It was devolution wot done it

The brief quiet that descended over British politics ends in a heated spat over Alex Salmond's plans

Three weeks into the August lull of political activity, and the UK blogosphere finally has something to get excited/agitated about. Scotland’s first minister, Alex Salmond, produced a white paper proposing full-scale devolution. An electronic debate ensued.

If the suggestion seemed a kick in the teeth to Gordon Brown, Elliot Joseph was none too sympathetic: "Over its 300 years a number of enemy powers have countenanced the overthrow of the United Kingdom. Until Tony Blair and Gordon Brown took power in 1997, however, it looked most unlikely that anyone would accomplish it.

"As he steers the country masterfully from one crisis to the next, it will be amusing to watch Brown try to forestall the consequences of his own disastrous policy."

What rattled Scottish Labour activist Kezia Dugdale's cage was the way the SNP went about the debate. And rattle it, it did. Her advice to Salmond: "Do the right thing, take a policy to parliament, debate it, seek the cross-party support that you need to do something about it and pursue it.

"Do not create a website devoted to a National Conversation where you set the boundaries of the conversation you’re prepared to take part - whilst also allowing the CyberNATs to inflict their ignorant, narrow-minded venom on the rest of us."

What seemed to anger unionists most was not the fact but the way the subject had been broached. The Thunder Dragon wrote: "I am a Unionist, but the debate over Scottish independence seems that it needs to be had - and sooner is better than later. Opinion polls are showing that the majority of Scottish voters do not favour independence from the United Kingdom.

"They should have this referendum, held with a caveat that this decision would be final if the vote came out against independence."

The issue of Scottish independence is a thorny one for Labour, and especially for Gordon Brown. Mike Smithson at Political Betting highlights how Brown should learn from his predecessors: "There’s also a general election dimension here. Would Gord go to the country just at the time when this is developing as an issue? The last thing he wants, surely, is for a campaign to be dominated by EVEL [English Votes for English Laws]?

"People often forgot that it was the Scottish devolution issue, not the so called ‘winter of discontent’, that brought Jim Callaghan’s Labour government down in 1979. Gord knows he has to tread carefully.”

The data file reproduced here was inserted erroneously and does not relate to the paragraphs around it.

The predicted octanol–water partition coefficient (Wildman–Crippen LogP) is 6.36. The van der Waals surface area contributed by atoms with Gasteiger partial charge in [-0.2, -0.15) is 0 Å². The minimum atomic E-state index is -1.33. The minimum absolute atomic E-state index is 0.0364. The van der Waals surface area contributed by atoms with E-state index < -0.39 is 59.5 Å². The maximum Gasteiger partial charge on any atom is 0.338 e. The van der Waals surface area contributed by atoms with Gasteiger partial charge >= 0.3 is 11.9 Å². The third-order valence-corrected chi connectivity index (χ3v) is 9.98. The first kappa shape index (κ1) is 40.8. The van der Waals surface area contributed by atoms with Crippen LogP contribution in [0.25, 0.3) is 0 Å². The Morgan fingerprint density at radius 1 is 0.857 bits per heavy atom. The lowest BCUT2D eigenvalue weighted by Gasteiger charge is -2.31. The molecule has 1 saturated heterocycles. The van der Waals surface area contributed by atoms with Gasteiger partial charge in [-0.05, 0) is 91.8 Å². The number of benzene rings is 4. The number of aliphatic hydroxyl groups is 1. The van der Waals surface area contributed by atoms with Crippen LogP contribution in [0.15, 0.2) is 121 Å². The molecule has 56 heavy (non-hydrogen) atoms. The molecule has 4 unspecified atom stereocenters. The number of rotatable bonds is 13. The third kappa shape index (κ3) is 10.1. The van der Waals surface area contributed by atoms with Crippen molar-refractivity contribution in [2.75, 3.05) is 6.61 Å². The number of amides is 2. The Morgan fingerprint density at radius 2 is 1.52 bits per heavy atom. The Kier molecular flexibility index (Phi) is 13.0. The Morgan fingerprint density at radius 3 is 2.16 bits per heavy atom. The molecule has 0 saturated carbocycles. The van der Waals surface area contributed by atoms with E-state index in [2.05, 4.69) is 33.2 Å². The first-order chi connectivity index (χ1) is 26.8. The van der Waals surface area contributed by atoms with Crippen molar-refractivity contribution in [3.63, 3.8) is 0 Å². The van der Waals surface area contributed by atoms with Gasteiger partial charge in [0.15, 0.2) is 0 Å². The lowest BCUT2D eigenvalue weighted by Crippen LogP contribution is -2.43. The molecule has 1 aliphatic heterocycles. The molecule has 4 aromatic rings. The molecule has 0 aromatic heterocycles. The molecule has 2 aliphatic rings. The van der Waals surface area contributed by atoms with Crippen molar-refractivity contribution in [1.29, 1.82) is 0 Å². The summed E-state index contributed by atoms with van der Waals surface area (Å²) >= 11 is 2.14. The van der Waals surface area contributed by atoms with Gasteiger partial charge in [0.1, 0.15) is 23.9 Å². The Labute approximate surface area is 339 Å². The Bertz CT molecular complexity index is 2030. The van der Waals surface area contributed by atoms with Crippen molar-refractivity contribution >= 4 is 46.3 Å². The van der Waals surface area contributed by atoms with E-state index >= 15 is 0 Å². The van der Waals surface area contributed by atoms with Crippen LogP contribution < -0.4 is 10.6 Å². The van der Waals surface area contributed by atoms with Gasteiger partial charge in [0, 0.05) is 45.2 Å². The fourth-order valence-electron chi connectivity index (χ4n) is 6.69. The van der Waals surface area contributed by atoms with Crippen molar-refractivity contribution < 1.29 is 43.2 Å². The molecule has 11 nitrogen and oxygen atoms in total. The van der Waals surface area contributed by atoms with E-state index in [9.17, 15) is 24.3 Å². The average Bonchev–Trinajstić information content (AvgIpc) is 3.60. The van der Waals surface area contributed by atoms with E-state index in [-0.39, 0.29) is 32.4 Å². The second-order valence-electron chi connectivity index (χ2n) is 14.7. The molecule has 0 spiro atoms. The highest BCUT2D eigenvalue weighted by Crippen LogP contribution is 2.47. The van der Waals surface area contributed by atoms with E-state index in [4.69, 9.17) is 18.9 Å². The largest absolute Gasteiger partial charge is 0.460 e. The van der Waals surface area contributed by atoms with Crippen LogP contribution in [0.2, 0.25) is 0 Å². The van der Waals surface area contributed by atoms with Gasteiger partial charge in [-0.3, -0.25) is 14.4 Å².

Owen Walker is a journalist for a number of titles within Financial Times Business, primarily focussing on pensions. He recently graduated from Cardiff University’s newspaper journalism post-graduate course and is cursed by a passion for Crystal Palace FC.
Getty
Show Hide image

How Theresa May laid a trap for herself on the immigration target

When Home Secretary, she insisted on keeping foreign students in the figures – causing a headache for herself today.

When Home Secretary, Theresa May insisted that foreign students should continue to be counted in the overall immigration figures. Some cabinet colleagues, including then Business Secretary Vince Cable and Chancellor George Osborne wanted to reverse this. It was economically illiterate. Current ministers, like the Foreign Secretary Boris Johnson, Chancellor Philip Hammond and Home Secretary Amber Rudd, also want foreign students exempted from the total.

David Cameron’s government aimed to cut immigration figures – including overseas students in that aim meant trying to limit one of the UK’s crucial financial resources. They are worth £25bn to the UK economy, and their fees make up 14 per cent of total university income. And the impact is not just financial – welcoming foreign students is diplomatically and culturally key to Britain’s reputation and its relationship with the rest of the world too. Even more important now Brexit is on its way.

But they stayed in the figures – a situation that, along with counterproductive visa restrictions also introduced by May’s old department, put a lot of foreign students off studying here. For example, there has been a 44 per cent decrease in the number of Indian students coming to Britain to study in the last five years.

Now May’s stubbornness on the migration figures appears to have caught up with her. The Times has revealed that the Prime Minister is ready to “soften her longstanding opposition to taking foreign students out of immigration totals”. It reports that she will offer to change the way the numbers are calculated.

Why the u-turn? No 10 says the concession is to ensure the Higher and Research Bill, key university legislation, can pass due to a Lords amendment urging the government not to count students as “long-term migrants” for “public policy purposes”.

But it will also be a factor in May’s manifesto pledge (and continuation of Cameron’s promise) to cut immigration to the “tens of thousands”. Until today, ministers had been unclear about whether this would be in the manifesto.

Now her u-turn on student figures is being seized upon by opposition parties as “massaging” the migration figures to meet her target. An accusation for which May only has herself, and her steadfast politicising of immigration, to blame.

Anoosh Chakelian is senior writer at the New Statesman.

0800 7318496